Any way to flush RAM besides restart?

Discussion in 'Mac Basics and Help' started by slooksterPSV, Dec 24, 2006.

  1. slooksterPSV macrumors 68030

    slooksterPSV

    Joined:
    Apr 17, 2004
    Location:
    Nowheresville
    #1
    Is there any way to flush the inactive RAM on OS X - besides a restart and log out? The reason I ask is cause with Activity monitor and top it shows I have 11MB free and 543MB inactive (I have 1GB of RAM). Is there an app that can flush this inactive RAM? I know why its there and how RAM works on OS X but I'm still curious.
     
  2. VoodooDaddy macrumors 65816

    Joined:
    May 14, 2003
    #2
    I saw a post a week or so ago, here or somewhere else, that defined what wired, active, inactive, and free ram means.

    My understanding is inactive is basically free ram that can be used by any app.

    I did a search and came across this explaination:

    "Inactive" RAM contains data that can be thrown away at any time. For example, it could contain cached data from your harddisk. If an application reads a file from the harddisk, that file will be cached in "Inactive" RAM in case you read it again later. Or if you quit an application, the memory that held the code will be "Inactive". If you start the same application again, it need not be read from the harddisk, the OS just turns the Inactive memory into active memory."

    Basically I dont think there is any big need to flush the inactive ram.


    edit - google search turned up

    From Apple's Support Pages:

    Inactive memory
    This information is no longer being used and has been cached to disk, but it will remain in RAM until another application needs the space. Leaving this information in RAM is to your advantage if you (or a client of your computer) come back to it later.

    Free memory
    This memory is not being used.

    What does all this mean?
    This means you shouldn't worry when the Free memory is low. The only time Free memory should be high is right after the computer starts up. As you use applications or services, memory is used and transitions to Inactive. Applications that need more memory will take from the Inactive, but the Inactive is there just in case you need it again. If the combination of Free and Inactive is very low, then you might need more memory.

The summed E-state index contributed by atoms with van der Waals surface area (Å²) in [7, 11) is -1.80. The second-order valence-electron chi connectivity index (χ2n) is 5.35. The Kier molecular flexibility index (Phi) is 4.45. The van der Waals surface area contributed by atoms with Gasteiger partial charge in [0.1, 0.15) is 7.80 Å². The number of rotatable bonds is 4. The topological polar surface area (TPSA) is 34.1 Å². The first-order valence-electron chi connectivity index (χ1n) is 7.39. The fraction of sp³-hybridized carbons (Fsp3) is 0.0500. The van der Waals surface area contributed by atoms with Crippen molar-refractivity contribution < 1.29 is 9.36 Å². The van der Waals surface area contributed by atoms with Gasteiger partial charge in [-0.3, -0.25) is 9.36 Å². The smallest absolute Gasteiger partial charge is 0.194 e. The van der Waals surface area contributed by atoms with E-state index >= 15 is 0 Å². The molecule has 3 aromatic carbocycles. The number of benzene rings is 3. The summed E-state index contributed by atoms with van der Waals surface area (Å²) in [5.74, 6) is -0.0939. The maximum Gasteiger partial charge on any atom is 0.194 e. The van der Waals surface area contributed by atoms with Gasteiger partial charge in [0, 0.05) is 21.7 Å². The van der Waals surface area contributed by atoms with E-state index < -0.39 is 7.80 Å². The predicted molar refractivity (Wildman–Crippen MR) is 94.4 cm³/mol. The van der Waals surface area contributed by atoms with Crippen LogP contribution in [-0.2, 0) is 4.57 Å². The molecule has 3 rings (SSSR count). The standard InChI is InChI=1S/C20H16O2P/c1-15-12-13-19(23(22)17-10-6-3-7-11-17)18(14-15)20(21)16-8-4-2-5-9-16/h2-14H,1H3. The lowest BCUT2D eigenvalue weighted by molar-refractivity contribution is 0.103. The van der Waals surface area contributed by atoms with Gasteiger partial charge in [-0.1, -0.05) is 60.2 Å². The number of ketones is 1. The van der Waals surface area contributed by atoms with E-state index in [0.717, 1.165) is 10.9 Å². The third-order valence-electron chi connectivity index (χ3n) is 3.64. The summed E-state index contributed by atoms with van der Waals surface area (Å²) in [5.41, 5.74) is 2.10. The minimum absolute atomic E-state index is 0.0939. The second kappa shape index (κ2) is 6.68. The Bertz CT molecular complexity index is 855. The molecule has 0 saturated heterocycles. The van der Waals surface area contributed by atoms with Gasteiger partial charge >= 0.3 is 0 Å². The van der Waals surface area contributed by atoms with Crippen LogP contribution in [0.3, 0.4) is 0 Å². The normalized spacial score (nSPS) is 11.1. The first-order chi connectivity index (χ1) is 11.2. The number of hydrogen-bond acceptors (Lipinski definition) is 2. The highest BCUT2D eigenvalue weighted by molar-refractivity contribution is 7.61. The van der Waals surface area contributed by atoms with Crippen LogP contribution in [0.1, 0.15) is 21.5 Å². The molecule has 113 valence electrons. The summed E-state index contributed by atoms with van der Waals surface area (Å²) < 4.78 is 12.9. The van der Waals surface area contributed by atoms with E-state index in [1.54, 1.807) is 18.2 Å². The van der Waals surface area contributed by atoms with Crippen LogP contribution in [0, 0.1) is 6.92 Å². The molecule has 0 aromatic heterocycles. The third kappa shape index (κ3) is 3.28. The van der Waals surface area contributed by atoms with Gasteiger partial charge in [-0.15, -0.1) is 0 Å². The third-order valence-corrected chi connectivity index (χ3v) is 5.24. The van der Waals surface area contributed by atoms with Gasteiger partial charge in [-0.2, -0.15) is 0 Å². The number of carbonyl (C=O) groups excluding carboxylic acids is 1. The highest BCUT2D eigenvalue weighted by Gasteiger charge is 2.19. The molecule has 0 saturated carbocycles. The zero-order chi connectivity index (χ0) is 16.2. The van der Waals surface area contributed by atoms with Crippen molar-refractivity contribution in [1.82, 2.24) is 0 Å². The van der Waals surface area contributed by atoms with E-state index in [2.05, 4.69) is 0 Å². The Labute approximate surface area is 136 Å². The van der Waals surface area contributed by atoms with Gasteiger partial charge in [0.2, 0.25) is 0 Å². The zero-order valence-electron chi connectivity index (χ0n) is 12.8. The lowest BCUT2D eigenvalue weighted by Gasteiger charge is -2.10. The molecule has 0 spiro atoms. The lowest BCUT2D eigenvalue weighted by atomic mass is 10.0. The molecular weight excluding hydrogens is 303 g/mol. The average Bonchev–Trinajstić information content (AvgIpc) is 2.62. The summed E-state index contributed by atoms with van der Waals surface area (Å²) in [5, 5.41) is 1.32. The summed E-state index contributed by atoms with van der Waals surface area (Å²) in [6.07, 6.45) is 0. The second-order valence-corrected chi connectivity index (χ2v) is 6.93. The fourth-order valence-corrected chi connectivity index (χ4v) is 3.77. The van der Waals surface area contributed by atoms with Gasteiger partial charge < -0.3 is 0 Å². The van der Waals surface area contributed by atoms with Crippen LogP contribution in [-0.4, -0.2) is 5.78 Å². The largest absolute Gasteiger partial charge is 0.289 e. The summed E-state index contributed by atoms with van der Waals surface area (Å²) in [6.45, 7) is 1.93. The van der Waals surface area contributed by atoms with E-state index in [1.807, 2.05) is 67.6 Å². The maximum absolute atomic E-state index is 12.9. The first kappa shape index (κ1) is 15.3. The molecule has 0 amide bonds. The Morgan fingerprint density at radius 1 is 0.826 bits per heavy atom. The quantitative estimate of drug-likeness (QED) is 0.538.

3. mad jew Moderator emeritus

    mad jew

    Joined:
    Apr 3, 2004
    Location:
    Adelaide, Australia
    #3
    Yeah, it's actually advantageous to have inactive RAM as opposed to free RAM. If it's needed for the same app multiple times, it's quicker to keep it inactive than archiving it as free RAM which would most likely be used by a different app/process first.

    RAM management in OSX is excellent but complicated. If you're noticing lots of beachballs and that your page outs are growing disturbingly quickly, then you need more RAM or you need to rethink your usage. Otherwise, just let it be. :)
     
  4. slooksterPSV thread starter macrumors 68030

    slooksterPSV

    Joined:
    Apr 17, 2004
    Location:
    Nowheresville
    #4
    Well you guys are right, and I knew that's what InActive RAM did. I guess I just like having free RAM - (still in PC train of thought sadly), but the InActive RAM is a good thing. Sorry for the post.
     
  5. mad jew Moderator emeritus

    mad jew

    Joined:
    Apr 3, 2004
    Location:
    Adelaide, Australia

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